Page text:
Love and Patience

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Now may the Lord direct your hearts into the love of God and into the patience of Christ.
2 Thessalonians 3:5

…knowing that the testing of your faith produces patience.
James 1:3

Focus on Christ

Why would anyone desire patience? Why would patience be worth many trials? What is the value of patience? These are questions most of us want answered. It is humorous that when it comes to patience, we want it now!

Trials test our faith. When your faith is tested, it will strengthen other spiritual qualities. Patience is the ultimate outcome of trials. The value of patience is that the Promises of God are for those who wait on Him. “For you have need of endurance, so that after you have done the will of God, you may receive the promise” (Hebrews 10:36).

Trials produce patience. Who are you most patient toward? Those you love. If you love someone, then you will wait on them. There is a direct connection between patience, love, and trials. By bringing you closer to God, trials produce patience; in turn your connection and love for Him grows and deepens.

“Now may the Lord direct your hearts into the love of God and into the patience of Christ” (2 Thessalonians 3:5). Notice here that your heart is to be directed into the Love of God. That means this love is not speaking of God’s Love toward you but your love toward God. When you love God with all your heart, you will obey Him. This kind of obedience will be guided by patience. If God calls you to wait on Him, then you will be willing to wait on the One you love. As love permeates your heart toward God, patience will be available for any trial you face. When your love is deep and consistent toward God, your will merges with the Will of God.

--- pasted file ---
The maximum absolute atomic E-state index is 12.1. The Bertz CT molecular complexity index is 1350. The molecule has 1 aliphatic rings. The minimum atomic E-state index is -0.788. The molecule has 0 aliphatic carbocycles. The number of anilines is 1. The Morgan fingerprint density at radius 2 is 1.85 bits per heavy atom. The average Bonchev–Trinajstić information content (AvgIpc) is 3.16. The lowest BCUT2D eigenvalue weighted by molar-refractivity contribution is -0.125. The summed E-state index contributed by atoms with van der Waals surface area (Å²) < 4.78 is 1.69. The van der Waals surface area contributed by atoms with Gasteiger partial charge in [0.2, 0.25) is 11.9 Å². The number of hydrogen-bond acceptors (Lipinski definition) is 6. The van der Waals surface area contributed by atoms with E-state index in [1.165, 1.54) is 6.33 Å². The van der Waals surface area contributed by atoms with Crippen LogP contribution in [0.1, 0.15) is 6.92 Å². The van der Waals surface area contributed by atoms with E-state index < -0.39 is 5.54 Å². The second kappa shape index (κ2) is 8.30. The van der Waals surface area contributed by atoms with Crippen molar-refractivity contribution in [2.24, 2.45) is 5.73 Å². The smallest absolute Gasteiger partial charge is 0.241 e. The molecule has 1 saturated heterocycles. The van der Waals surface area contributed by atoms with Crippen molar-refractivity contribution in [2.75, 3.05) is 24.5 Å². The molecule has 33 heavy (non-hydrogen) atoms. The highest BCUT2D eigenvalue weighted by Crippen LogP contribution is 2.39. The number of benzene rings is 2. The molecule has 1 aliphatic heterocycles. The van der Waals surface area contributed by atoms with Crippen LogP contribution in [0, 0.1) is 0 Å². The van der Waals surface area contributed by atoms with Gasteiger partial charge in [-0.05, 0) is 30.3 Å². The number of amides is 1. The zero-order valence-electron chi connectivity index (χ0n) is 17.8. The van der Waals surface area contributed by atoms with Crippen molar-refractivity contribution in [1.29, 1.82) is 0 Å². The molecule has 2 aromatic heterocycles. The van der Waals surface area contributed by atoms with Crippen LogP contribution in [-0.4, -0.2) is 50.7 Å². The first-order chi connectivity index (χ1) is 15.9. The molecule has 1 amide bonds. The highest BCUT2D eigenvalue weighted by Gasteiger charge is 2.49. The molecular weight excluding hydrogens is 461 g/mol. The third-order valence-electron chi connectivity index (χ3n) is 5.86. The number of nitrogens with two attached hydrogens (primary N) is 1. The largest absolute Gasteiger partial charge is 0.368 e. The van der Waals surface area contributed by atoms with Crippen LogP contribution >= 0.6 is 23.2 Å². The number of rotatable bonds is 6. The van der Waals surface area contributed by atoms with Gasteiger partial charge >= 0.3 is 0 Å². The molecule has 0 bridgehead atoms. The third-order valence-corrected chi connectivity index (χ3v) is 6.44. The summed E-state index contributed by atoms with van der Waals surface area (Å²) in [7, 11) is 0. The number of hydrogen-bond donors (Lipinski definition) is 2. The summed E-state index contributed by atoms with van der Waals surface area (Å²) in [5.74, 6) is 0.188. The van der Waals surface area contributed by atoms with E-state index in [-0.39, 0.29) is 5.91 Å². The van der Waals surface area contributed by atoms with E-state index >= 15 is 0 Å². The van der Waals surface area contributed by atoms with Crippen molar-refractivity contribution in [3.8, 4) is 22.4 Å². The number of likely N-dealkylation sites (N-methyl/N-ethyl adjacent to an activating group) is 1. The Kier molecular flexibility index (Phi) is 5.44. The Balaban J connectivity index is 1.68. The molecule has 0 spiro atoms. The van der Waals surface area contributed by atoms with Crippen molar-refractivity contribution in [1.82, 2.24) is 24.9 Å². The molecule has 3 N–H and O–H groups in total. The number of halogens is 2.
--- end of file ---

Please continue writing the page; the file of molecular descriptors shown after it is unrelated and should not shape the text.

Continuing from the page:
Christ is a perfect example of patience and endurance. Patience in the New Testament has two sides. One is passive. In examining Christ’s life you see that when He was reviled, He did not revile in return. He did not open His mouth to defend Himself. This submissive attribute is the passive side of patience. There is also an active side of patience. Christ continued in boldness toward the cross no matter what the cost. He patiently pursued the Will of the Father. Both passive and active patience took Christ through the storms of life.

To love God more means to love the world less. God takes you through trials to burn out the world, make you more dependent on Him, and acquire the patience of Christ that will take you through other storms.

Focus on Self

What would it take for self to be patient? Most selfish people have no patience toward people or events. Trials bring more turmoil to the selfish person because they have no love for God, just love for self. As the believer grows in his love for Christ, the patience of Christ directs him into a deeper love for God. This cycle of love submits to the Will of God and endures trials producing patience. What a way to learn patience–learn to love God!


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